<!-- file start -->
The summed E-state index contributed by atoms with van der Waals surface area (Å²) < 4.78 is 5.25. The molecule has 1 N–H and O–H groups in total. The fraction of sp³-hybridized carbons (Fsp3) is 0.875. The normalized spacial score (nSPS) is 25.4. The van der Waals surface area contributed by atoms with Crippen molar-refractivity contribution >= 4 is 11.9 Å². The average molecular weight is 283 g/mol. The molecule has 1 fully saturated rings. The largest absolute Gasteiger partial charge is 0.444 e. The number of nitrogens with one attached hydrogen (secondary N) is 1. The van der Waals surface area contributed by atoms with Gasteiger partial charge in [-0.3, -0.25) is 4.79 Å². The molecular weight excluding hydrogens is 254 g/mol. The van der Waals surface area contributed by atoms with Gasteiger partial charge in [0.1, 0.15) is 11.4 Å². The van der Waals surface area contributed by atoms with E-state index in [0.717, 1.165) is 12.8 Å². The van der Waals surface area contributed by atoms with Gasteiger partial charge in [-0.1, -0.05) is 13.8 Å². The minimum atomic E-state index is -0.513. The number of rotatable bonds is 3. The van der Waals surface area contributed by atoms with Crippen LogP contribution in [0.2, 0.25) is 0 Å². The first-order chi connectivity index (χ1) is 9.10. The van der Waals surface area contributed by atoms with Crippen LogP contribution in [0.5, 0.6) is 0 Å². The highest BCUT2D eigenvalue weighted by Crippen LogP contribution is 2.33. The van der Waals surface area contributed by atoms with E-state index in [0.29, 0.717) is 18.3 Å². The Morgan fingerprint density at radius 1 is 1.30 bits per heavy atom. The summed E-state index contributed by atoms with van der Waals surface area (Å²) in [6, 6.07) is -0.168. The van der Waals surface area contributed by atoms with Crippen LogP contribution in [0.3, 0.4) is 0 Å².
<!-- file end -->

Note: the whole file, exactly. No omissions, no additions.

The summed E-state index contributed by atoms with van der Waals surface area (Å²) < 4.78 is 5.25. The molecule has 1 N–H and O–H groups in total. The fraction of sp³-hybridized carbons (Fsp3) is 0.875. The normalized spacial score (nSPS) is 25.4. The van der Waals surface area contributed by atoms with Crippen molar-refractivity contribution >= 4 is 11.9 Å². The average molecular weight is 283 g/mol. The molecule has 1 fully saturated rings. The largest absolute Gasteiger partial charge is 0.444 e. The number of nitrogens with one attached hydrogen (secondary N) is 1. The van der Waals surface area contributed by atoms with Gasteiger partial charge in [-0.3, -0.25) is 4.79 Å². The molecular weight excluding hydrogens is 254 g/mol. The van der Waals surface area contributed by atoms with Gasteiger partial charge in [0.1, 0.15) is 11.4 Å². The van der Waals surface area contributed by atoms with E-state index in [0.717, 1.165) is 12.8 Å². The van der Waals surface area contributed by atoms with Gasteiger partial charge in [-0.1, -0.05) is 13.8 Å². The minimum atomic E-state index is -0.513. The number of rotatable bonds is 3. The van der Waals surface area contributed by atoms with Crippen LogP contribution in [0.2, 0.25) is 0 Å². The first-order chi connectivity index (χ1) is 9.10. The van der Waals surface area contributed by atoms with Crippen LogP contribution in [0.5, 0.6) is 0 Å². The highest BCUT2D eigenvalue weighted by Crippen LogP contribution is 2.33. The van der Waals surface area contributed by atoms with E-state index in [0.29, 0.717) is 18.3 Å². The Morgan fingerprint density at radius 1 is 1.30 bits per heavy atom. The summed E-state index contributed by atoms with van der Waals surface area (Å²) in [6, 6.07) is -0.168. The van der Waals surface area contributed by atoms with Crippen LogP contribution in [0.3, 0.4) is 0 Å².